Critical Systems Use of Exposed Heterogeneous Frameworks
Safety-critical and mission-critical systems such as defense, health care, and control systems are rapidly evolving. Modern systems integrate complex distributed functions, building upon a heterogeneous framework comprising different domains, operating systems, devices, and network protocols. These include remote embedded sensors, payloads, communication nodes, command and control, and mission planning. Currently, few formal security processes or technologies are used to secure the perimeters of such critical systems.
While technologies such as Supervisory Control and Data Acquisition (SCADA) systems have been designed for reliability and personnel safety, only implicit trust of their components and communication has been the norm. For the most part, SCADA systems historically did not consider threats from malicious intruders. In fact, most SCADA users are still ignorant about their exposure, with only robustness against basic errors considered.
Untrustworthy Remote Embedded Devices and Software
The Stuxnet worm, which targets embedded systems , signals a change in this state of affairs. Stuxnet is considered the most complex threat to date that targets industrial control systems. Its final goal is to alter the code on programmable logic controllers (PLCs) to change the intended system’s behavior in a manner that is not readily observable by the operators. The exploits that are used include zero-day malware, a Windows rootkit, the first ever PLC rootkit in the wild, antivirus evasion, complex process injection, etc. The original infection may have been introduced by removable drives, but in the future, we expect to see similar exploits originating from external networks.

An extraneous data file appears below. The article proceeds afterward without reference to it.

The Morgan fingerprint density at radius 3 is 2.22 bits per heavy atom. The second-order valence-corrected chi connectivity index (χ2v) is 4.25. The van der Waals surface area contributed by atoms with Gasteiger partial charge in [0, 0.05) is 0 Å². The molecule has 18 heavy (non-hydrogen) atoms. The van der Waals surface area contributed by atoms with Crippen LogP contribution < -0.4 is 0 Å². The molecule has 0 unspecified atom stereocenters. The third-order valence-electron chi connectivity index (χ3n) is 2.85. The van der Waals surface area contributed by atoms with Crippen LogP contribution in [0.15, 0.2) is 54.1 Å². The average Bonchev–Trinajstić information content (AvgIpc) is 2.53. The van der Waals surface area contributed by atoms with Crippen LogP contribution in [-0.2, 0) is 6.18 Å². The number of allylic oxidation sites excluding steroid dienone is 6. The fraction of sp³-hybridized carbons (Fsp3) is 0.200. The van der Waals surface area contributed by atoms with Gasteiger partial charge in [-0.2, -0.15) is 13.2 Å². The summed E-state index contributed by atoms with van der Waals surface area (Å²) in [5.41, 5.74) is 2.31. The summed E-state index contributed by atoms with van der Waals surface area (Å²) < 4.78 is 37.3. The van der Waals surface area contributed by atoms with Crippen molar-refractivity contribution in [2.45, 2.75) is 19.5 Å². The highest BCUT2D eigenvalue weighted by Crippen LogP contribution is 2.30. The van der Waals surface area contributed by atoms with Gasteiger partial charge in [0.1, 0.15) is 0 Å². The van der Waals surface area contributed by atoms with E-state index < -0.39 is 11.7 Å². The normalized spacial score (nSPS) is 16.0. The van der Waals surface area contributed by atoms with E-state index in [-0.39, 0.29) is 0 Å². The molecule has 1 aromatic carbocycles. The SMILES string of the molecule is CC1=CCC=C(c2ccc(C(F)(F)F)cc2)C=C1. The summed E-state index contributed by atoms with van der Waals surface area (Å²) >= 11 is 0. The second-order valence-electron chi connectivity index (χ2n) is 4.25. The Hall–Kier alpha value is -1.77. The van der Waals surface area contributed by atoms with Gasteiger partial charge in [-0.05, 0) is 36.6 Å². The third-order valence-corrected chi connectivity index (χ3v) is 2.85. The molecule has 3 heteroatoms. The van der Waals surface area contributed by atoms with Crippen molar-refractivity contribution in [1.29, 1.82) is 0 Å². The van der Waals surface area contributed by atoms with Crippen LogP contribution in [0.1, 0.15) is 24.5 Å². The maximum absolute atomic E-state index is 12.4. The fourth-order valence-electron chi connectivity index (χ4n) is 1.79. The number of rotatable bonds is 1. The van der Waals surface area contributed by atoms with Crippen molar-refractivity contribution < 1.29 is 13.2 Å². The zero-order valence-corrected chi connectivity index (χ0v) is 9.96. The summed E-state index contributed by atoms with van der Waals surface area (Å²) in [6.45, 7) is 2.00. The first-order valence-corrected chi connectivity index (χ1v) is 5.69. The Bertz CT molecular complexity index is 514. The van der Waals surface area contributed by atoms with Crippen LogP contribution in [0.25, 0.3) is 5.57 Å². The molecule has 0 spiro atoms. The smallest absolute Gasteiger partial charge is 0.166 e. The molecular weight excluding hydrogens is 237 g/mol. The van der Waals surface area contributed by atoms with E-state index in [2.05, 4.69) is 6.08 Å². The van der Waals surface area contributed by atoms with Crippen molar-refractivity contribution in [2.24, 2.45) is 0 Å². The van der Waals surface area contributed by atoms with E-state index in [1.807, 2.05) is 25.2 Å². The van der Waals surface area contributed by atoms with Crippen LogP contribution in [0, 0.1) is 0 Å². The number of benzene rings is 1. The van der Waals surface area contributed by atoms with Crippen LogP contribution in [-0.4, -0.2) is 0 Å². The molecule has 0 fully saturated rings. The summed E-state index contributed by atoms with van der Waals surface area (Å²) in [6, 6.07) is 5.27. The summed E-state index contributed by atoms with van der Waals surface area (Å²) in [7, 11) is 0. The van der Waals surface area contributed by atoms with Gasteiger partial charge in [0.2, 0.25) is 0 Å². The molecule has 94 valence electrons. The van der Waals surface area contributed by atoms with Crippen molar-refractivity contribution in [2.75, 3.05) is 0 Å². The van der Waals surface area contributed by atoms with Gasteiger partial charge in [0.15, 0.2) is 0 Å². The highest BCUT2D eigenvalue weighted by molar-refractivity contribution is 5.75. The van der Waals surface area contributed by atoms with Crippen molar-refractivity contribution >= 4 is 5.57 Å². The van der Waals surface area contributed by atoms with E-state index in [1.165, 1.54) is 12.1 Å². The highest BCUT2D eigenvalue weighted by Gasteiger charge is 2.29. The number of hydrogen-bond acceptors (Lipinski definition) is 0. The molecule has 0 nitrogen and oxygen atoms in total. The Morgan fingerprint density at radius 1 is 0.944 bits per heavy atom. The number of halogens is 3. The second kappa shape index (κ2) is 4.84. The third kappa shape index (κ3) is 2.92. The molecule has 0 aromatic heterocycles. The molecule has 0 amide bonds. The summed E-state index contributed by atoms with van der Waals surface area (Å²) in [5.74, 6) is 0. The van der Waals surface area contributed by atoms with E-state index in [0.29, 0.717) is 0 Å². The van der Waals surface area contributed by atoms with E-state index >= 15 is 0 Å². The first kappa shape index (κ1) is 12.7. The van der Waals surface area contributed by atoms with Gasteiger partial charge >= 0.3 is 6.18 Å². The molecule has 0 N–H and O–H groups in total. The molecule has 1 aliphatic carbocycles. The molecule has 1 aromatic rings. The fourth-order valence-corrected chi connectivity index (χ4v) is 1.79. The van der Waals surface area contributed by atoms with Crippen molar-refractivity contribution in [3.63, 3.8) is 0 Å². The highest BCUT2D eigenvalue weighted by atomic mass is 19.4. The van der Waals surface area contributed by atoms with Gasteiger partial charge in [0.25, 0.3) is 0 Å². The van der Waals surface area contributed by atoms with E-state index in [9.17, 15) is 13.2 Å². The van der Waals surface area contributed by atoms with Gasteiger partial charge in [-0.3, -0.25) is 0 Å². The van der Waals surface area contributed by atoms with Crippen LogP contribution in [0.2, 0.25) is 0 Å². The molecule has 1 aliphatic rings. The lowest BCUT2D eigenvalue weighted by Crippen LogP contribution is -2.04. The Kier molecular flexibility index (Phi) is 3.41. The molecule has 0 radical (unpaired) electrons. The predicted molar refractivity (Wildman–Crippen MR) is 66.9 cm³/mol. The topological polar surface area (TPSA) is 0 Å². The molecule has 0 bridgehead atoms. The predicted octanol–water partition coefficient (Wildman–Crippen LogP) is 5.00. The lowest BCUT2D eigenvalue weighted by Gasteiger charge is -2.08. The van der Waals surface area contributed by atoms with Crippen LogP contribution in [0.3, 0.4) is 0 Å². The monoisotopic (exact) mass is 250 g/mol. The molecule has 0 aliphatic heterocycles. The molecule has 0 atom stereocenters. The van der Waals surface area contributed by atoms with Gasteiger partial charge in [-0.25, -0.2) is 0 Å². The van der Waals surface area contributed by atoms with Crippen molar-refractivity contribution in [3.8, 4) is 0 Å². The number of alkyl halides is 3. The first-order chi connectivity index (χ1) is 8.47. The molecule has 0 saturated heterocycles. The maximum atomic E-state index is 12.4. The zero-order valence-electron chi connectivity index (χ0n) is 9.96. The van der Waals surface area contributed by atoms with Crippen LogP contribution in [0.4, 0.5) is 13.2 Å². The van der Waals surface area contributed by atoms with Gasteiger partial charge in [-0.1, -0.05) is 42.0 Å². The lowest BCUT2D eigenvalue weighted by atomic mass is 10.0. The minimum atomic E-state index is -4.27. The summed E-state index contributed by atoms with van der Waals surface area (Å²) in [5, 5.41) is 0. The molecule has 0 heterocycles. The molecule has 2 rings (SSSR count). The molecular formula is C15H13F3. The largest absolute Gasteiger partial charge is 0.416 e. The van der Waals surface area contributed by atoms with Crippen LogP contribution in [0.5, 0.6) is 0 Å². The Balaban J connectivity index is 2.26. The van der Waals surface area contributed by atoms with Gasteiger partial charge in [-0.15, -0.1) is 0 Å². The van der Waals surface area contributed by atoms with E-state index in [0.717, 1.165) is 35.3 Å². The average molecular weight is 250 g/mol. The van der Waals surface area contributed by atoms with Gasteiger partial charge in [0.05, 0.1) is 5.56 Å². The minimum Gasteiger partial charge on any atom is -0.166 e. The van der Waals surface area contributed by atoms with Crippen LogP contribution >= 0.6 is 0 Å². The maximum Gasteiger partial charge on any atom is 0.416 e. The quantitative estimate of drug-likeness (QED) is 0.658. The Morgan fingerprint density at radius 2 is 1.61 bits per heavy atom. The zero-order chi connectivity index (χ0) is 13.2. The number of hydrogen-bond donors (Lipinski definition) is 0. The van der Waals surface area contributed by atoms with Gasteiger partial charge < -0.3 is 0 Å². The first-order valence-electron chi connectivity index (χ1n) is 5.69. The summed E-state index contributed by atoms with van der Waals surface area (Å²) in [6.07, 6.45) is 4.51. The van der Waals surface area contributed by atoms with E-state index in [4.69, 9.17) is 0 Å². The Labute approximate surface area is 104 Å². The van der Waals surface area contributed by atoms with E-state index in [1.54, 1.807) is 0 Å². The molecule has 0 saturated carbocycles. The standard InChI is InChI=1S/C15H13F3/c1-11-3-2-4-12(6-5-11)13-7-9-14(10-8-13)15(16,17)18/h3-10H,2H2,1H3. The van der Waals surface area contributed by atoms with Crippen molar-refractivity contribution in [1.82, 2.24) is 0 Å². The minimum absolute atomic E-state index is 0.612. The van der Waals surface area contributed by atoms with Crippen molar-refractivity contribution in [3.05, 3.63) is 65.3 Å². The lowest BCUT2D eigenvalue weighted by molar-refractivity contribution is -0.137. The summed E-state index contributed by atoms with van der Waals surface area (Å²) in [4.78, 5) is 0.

In a General Accounting Office (GOA) report , the US Government predicted this weakness and identified five trends that have escalated the risk to SCADA networks. The most prevalent threat involves connecting to external networks through modern technologies such as Ethernet and the Internet Protocol (IP). Although using these technologies makes systems functional and efficient, it unfortunately also opens our key national infrastructure to cyber attacks, especially through the use of embedded devices.
A similar vulnerability is inherited by a number of modern safety-critical embedded systems—from sensors to medical devices to remote vehicles to automotive systems—which are also becoming network-accessible . For example, the embedded software in implanted medical devices is now accessible via radio frequency identification (RFID) interfaces  and has already been proven vulnerable to attack . Moreover, automotive embedded-device software connects to cloud service technology  and DoD tele-medical applications enable software-controlled surgical robots in U.S. military facilities in Iraq to be operated via satellite uplinks by doctors at the U.S. Navy Hospital in Bethesda, Maryland .
Hoglund and McGrew  raise the problem of a misconception regarding embedded devices: there is an assumption that they are not vulnerable to remote software-based attacks because they do not include an interactive shell out of the box. Hence, it is assumed that the worst thing that an attacker can do to most embedded systems is merely to crash the device. However, this is not the case, as complex programs can be inserted via a remote attack on an embedded system. Shell code is only one of them. The highest risk lies in the fact that embedded device use commercially available platforms that can be reverse engineered and ultimately attacked; thus, they cannot be trusted.